No, no one had flowers in their hair, as Scot McKenzie recommends all visitors to the Californian metropolis should wear, in his epic song “If you're going to San Francisco”. But even without flower arrangements adorning one’s head, it was a memorable event. Probably because, never before in the history of air freight, has the industry been doing as well as it currently is... were it not for the pandemic that continues to run rampant, most recently again in Hong Kong and China, and Putin's war against Ukraine, which is tearing apart supply chains, posing massive problems for the logistics industry - and - most importantly – targeting so many innocent people. That, too, was an important topic in San Francisco.
After two years of abstinence, the global air freight industry met again for a presence event under the umbrella of TIACA in San Francisco and the title 2+2. The event organization was handled by Messe München.
Best year ever
The 180 attendees were treated to a superlative firework of figures on industry growth at the start of the conference, presented by consulting firm, Accenture. Compared to 2019, 2021 saw a 13% increase. The increase in air freight rates was 230% - mainly due to the transport of hygiene items and vaccines, as a result of the global pandemic. Aside from the extraordinary cargoes of medical equipment, automotive shipments led the way in terms of products flown, with 23% growth, followed by chemical products with a 19% increase.
However, Russia's war against Ukraine has already led to the first signs of a slowdown. Although only 4% of global capacity is affected, the impact on shipments between Europe and Asia plummeted
by 42% compared to the same year in 2019! Since 24FEB22, sanctions have prevented Western airlines from flying over Russia, and Russian airlines are completely banned from operating services to
Europe and North America, which has taken a lot of air cargo capacity out of the market. In addition, although passenger traffic is picking up again, it is still far from pre-pandemic levels. As
a result, there is still a lack of lower deck capacity to transport air freight. 1450 widebody passenger aircraft are still parked on the ground, according to Accenture charts presented in San
Francisco, and are therefore not available to the market.
Meanwhile, intercontinental air routes between Europe and the Far East are passing through narrow corridors south of Russia and Iran. As a result, costs have risen significantly due to the detours, driving up air freight prices. Added to this, is the burden on the environment from increased kerosene emissions due to longer flight times.
Although these statistics were presented and commented on, they were not the thematic focus of the meeting. Rather, the focus was on modernizing processes. For example, some TIACA members complained about the ignorance of many airport companies, which still consider cargo a necessary evil at their airports. Many a delegate wondered if their managers had completely slept through the development of the last 2 years, in which air cargo played a predominant role. “Every airport management is concerned with very precise statistics on the movements of their passengers,” said Steven Polmans, Chairman TIACA “...but they continue to lack understanding of the often very complex cargo chains. Not much happens there,” Polmans added.
Bottom-up initiatives are key
Therefore, the digitalization of the industry is also dependent on standardization along the global supply chains. This is where TIACA wants to intervene, motivate, and network the already existing cargo communities more closely with each other. At the conference, representatives of the communities from Amsterdam, Edmonton, Frankfurt, Nairobi, Tallinn, Munich among others presented their respective portfolios in various panels, which include an impressive spectrum of practical service offerings, processes, all the way through to sustainability projects. The communities see themselves as important players in implementing digitalization at the sites and in the catchment areas.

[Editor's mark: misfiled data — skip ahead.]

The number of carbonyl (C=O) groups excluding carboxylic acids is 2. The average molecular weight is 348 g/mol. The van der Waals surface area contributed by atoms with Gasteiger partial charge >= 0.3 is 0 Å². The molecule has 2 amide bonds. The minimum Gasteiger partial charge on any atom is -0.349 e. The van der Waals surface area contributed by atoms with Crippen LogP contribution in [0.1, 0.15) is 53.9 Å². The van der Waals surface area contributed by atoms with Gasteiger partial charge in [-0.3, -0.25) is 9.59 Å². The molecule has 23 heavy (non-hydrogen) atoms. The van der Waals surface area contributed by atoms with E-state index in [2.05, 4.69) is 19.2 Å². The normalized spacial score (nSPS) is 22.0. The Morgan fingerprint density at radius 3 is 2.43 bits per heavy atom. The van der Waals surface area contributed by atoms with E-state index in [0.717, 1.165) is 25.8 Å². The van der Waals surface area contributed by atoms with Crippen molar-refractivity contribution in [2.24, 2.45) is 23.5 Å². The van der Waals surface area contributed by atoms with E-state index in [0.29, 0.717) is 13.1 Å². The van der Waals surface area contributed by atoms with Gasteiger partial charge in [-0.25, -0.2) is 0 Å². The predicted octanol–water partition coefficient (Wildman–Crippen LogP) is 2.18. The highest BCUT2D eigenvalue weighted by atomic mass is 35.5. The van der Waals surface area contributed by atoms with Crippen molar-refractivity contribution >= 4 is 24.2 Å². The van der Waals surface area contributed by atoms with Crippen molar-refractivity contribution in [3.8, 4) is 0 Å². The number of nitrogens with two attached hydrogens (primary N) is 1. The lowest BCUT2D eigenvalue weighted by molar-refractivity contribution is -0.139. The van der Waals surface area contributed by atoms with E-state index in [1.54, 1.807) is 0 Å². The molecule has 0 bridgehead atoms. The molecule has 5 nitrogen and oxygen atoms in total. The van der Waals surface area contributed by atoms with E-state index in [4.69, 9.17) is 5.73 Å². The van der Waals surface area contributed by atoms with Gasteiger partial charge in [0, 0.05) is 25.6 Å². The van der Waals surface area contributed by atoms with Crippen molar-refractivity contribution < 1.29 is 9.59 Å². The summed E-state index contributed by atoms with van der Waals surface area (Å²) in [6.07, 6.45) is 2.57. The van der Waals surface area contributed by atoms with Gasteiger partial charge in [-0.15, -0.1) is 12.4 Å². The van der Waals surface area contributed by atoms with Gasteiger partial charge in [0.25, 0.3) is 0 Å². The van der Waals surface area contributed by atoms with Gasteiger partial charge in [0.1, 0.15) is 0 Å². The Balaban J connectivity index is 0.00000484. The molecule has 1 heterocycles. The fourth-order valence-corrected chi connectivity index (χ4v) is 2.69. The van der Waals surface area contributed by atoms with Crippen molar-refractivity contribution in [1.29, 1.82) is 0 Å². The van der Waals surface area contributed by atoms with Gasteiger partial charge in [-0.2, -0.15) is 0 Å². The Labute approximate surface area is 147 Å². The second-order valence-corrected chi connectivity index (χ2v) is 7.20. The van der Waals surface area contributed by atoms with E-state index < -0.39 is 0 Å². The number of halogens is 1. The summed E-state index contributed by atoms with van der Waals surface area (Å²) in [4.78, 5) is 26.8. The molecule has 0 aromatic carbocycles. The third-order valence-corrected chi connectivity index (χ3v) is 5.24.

However, they do not have it easy. “In some cases, communities lack the participation of individual major companies or, as in the case of the London Heathrow community, where the airport does not participate in collaboration with its cargo partners,” Steven Polmans illustrated. This was also felt in San Francisco. Although SFO has a high international cargo component, there was no interest shown by the airport in the TIACA event, nor was an airport tour offered. Quite simply, no airport representative appeared at the TIACA event. This also says a lot.
Regional event series planned
TIACA therefore still has a lot of convincing to do. Yet overall, and this became clear in San Francisco, the organization sees itself well positioned. Representatives announced the immediate launch of a further event level in the respective continents. The starting signal for this will be given before the end of the year in Amsterdam, where the industry association will invite participants to a TIACA Europe. This is because the association sees itself as a driver to achieving progress in digitalization and sustainability, with all stakeholders along the supply chain.
Messe München is planning the next event on the American continent in Miami in November 2022. According to Trade Fair Director, Robert Schönberger, almost all the exhibition space has already been allocated. The industry has had enough of online conferences and wants to meet again. Air freight is a people business.
Prior to that, on 05APR22, the Nordic Air Cargo Symposium will take place in Copenhagen. See CFG’s report: Euroavia is back on stage.
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